I hate moving. I hate it almost as much as I love it. The exhilaration of a new city, country, continent full of new adventures in direct proportion to the heartache of having to start again from scratch.

Scratch is a funny word for it actually. Like cooking from "scratch." I prefer that. I almost never buy things in boxes or pre made packaging. I prefer to wing it with what I've got. Adding a little of this and a little of that until it's yummy and just right for me and my fam. I guess that's what one does with a new locale as well. But the same hard thing is true of building a life from scratch that applies to a recipe--you can never recreate the same yummy dish twice. And when you have a yummy dish of a life going it sure is hard to leave behind.

Our last two locations were by no means perfect, but they sure were yummy. I'm only four months in here--I've got plenty of time--but damn it if I'm not down in my belly longing for some of the yumminess. I'm gathering ingredients. Some of the basics are in place: a great Farmer's Market for weekly shopping and an identified regular grocery store whose aisles and products I am beginning to shop with ease. Two close fantastic coffee shops. Even a fun boutiquey shopping area for girlish afternoons. I have the house all set up the way I like it and enjoy being here. I haven't found a regular doctor we like yet. I haven't even attempted finding a babysitter. School was set, but it's been so hard I'm not positive we don't need to switch that one out. Plus the most important ingredients of all--we have some people we've hung out with. Perhaps-ish ingredients in the settling-in recipe. We enjoy being with them. They invite us back--which seems to mean they enjoy us too. We do play dates and family dinners and it goes a long, long way towards cutting the loneliness down. Early though. Four months isn't quite long enough to say whether we'll be FRIENDS friends or not.

FRIENDS are the ones who come over when you're sick and take your kiddos somewhere so you can nap and try to get better. Or make you a cup of extra sweet tea and cry in their kitchen with you when your brother-in-law dies or even just when you've had it with your kiddos and need a moment with another adult. FRIENDS plan girls nights and breakfast mornings and remind you and ask you again and then again because they know you're an airhead or at least very distracted with everything going on and they don't get mad or at least they never tell you they are. FRIENDS sit around fires and chat long into the night about all things wrong and right and good and hard in the world and they don't try to fix you, they just let you talk but they do say hard things if you need to hear them or kind things and they MAKE SURE you hear those too. FRIENDS walk in the woods and pick through flea market finds and introduce you to their favorite breakfast place. FRIENDS rescue each others cars from the sea and tents from the wind and hearts from the gutter of despair or depression or just a really bad week. FRIENDS love your kiddos and are fiercely loyal to them and let you be to theirs. FRIENDS are the ones you call on Friday night at the last minute and say "I don't feel like cooking" when what you really mean is that you feel like company and you all order take-away or throw something together--together--and bring wine and chocolate. FRIENDS.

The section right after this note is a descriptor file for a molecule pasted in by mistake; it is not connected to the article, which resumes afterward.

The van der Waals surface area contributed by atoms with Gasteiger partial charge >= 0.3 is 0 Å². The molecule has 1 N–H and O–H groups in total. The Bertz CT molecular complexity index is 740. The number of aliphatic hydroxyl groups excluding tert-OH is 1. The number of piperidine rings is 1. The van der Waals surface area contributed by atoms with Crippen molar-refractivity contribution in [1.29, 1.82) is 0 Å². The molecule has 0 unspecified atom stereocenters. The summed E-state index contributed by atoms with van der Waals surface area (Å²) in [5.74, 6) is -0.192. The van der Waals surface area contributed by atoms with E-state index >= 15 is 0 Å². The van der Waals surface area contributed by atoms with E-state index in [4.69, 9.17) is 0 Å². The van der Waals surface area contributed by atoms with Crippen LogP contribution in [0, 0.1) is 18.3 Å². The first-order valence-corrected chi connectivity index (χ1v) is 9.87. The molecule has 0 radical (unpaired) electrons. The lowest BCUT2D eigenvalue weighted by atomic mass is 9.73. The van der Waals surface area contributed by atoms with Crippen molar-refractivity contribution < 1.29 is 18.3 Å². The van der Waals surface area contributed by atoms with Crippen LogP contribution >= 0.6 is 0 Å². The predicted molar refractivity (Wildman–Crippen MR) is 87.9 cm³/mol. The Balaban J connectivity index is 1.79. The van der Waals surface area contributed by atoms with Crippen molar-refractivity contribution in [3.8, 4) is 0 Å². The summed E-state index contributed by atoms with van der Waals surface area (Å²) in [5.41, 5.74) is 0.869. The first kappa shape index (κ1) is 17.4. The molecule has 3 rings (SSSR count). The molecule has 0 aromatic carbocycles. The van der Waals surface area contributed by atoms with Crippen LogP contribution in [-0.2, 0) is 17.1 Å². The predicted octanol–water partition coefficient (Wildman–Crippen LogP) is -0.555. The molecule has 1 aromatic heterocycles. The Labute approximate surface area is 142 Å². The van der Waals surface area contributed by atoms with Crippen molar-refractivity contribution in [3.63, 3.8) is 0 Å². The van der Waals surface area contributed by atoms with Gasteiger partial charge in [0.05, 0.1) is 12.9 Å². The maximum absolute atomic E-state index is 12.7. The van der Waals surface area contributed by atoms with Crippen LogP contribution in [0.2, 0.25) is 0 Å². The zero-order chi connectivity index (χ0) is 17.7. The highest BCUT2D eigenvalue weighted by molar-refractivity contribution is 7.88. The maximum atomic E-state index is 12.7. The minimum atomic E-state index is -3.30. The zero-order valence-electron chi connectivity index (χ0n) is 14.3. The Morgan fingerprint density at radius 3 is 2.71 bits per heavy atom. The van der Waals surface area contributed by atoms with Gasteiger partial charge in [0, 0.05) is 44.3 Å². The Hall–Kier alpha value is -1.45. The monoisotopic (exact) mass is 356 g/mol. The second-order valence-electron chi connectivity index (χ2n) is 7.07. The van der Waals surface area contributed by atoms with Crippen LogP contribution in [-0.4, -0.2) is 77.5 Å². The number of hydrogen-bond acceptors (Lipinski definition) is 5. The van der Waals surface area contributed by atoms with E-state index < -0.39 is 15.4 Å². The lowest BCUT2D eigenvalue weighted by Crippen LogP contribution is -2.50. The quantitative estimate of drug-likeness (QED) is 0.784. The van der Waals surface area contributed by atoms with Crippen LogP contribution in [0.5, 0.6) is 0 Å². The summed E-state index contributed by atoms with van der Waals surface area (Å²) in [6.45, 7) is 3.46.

I'm just so lonely. The thing is I have those FRIENDS. Those lovely precious ingredients in such a yummy life, but they're all so damned far away. They're not gone. They're only a phone call or an email or a Skype or FaceTime date away--and I do reach out into the distance for them often and am often comforted. But the thing about a new place, a new neighborhood, city, country, continent is that you have to start over. You must. You have to set out again on a road to making friends into FRIENDS. You need those folks 2 doors away. A short drive away. You have to find someone to cry over a cup of tea with. To walk, and eat, and explore, and laugh, and hang out with. You have to make FRIENDS nearby. It's essential. That process takes time, and energy, and the willingness to be vulnerable and brave and make mistakes.

In fact it's part of the beauty and enormous blessing of moves--that each time your heart swells to take in new places, people, stories, FRIENDS. It's just that the swelling often occurs after the heartbreak of leaving your delicious life behind. You know the new recipe will emerge, but damn if you weren't quite done enjoying the one you left behind.